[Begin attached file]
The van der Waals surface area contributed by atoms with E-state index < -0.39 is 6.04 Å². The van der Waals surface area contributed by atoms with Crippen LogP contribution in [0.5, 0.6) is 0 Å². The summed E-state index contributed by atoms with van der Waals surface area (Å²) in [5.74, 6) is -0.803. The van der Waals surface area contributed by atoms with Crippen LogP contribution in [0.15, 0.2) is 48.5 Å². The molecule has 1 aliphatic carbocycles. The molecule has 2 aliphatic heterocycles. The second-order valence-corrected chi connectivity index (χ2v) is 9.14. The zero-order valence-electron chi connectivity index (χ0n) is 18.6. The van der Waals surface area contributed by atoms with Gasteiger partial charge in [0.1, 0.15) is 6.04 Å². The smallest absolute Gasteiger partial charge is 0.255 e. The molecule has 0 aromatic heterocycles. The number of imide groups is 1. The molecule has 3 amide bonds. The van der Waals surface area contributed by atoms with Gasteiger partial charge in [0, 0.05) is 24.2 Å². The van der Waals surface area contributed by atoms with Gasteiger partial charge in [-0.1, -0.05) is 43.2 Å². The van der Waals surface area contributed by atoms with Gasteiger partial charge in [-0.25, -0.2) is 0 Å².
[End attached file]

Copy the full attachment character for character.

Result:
The van der Waals surface area contributed by atoms with E-state index < -0.39 is 6.04 Å². The van der Waals surface area contributed by atoms with Crippen LogP contribution in [0.5, 0.6) is 0 Å². The summed E-state index contributed by atoms with van der Waals surface area (Å²) in [5.74, 6) is -0.803. The van der Waals surface area contributed by atoms with Crippen LogP contribution in [0.15, 0.2) is 48.5 Å². The molecule has 1 aliphatic carbocycles. The molecule has 2 aliphatic heterocycles. The second-order valence-corrected chi connectivity index (χ2v) is 9.14. The zero-order valence-electron chi connectivity index (χ0n) is 18.6. The van der Waals surface area contributed by atoms with Gasteiger partial charge in [0.1, 0.15) is 6.04 Å². The smallest absolute Gasteiger partial charge is 0.255 e. The molecule has 0 aromatic heterocycles. The number of imide groups is 1. The molecule has 3 amide bonds. The van der Waals surface area contributed by atoms with Gasteiger partial charge in [0, 0.05) is 24.2 Å². The van der Waals surface area contributed by atoms with Gasteiger partial charge in [-0.1, -0.05) is 43.2 Å². The van der Waals surface area contributed by atoms with Gasteiger partial charge in [-0.25, -0.2) is 0 Å².